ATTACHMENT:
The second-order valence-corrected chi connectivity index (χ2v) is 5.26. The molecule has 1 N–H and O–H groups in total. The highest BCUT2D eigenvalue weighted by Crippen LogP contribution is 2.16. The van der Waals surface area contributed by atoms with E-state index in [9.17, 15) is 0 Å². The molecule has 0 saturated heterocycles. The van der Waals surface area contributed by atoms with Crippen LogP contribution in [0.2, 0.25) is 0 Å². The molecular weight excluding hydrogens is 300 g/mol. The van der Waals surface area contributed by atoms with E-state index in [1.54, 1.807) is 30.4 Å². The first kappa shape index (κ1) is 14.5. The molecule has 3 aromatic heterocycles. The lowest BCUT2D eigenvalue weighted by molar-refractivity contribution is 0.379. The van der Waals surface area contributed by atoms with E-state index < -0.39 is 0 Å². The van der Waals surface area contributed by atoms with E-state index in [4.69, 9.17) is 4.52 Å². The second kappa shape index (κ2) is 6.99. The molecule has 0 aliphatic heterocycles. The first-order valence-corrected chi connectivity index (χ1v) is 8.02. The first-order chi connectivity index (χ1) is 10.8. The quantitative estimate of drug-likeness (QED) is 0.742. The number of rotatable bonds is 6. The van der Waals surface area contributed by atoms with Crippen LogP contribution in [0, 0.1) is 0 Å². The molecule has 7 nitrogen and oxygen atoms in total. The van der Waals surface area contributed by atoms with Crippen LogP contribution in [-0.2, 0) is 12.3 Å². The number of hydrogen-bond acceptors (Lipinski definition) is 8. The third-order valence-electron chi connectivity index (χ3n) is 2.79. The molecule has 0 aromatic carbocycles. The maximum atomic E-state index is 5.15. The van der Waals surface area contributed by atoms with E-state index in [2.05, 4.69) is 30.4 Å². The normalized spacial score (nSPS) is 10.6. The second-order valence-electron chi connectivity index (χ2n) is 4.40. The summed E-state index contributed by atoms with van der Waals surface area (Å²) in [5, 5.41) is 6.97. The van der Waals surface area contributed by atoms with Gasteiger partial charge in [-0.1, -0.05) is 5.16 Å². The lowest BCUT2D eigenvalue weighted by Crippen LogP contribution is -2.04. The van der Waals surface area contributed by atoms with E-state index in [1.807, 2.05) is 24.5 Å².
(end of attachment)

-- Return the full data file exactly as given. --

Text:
The second-order valence-corrected chi connectivity index (χ2v) is 5.26. The molecule has 1 N–H and O–H groups in total. The highest BCUT2D eigenvalue weighted by Crippen LogP contribution is 2.16. The van der Waals surface area contributed by atoms with E-state index in [9.17, 15) is 0 Å². The molecule has 0 saturated heterocycles. The van der Waals surface area contributed by atoms with Crippen LogP contribution in [0.2, 0.25) is 0 Å². The molecular weight excluding hydrogens is 300 g/mol. The van der Waals surface area contributed by atoms with E-state index in [1.54, 1.807) is 30.4 Å². The first kappa shape index (κ1) is 14.5. The molecule has 3 aromatic heterocycles. The lowest BCUT2D eigenvalue weighted by molar-refractivity contribution is 0.379. The van der Waals surface area contributed by atoms with E-state index < -0.39 is 0 Å². The van der Waals surface area contributed by atoms with E-state index in [4.69, 9.17) is 4.52 Å². The second kappa shape index (κ2) is 6.99. The molecule has 0 aliphatic heterocycles. The first-order valence-corrected chi connectivity index (χ1v) is 8.02. The first-order chi connectivity index (χ1) is 10.8. The quantitative estimate of drug-likeness (QED) is 0.742. The number of rotatable bonds is 6. The van der Waals surface area contributed by atoms with Crippen LogP contribution in [0, 0.1) is 0 Å². The molecule has 7 nitrogen and oxygen atoms in total. The van der Waals surface area contributed by atoms with Crippen LogP contribution in [-0.2, 0) is 12.3 Å². The number of hydrogen-bond acceptors (Lipinski definition) is 8. The third-order valence-electron chi connectivity index (χ3n) is 2.79. The molecule has 0 aromatic carbocycles. The maximum atomic E-state index is 5.15. The van der Waals surface area contributed by atoms with E-state index in [2.05, 4.69) is 30.4 Å². The normalized spacial score (nSPS) is 10.6. The second-order valence-electron chi connectivity index (χ2n) is 4.40. The summed E-state index contributed by atoms with van der Waals surface area (Å²) in [5, 5.41) is 6.97. The van der Waals surface area contributed by atoms with Gasteiger partial charge in [-0.1, -0.05) is 5.16 Å². The lowest BCUT2D eigenvalue weighted by Crippen LogP contribution is -2.04. The van der Waals surface area contributed by atoms with E-state index in [1.807, 2.05) is 24.5 Å².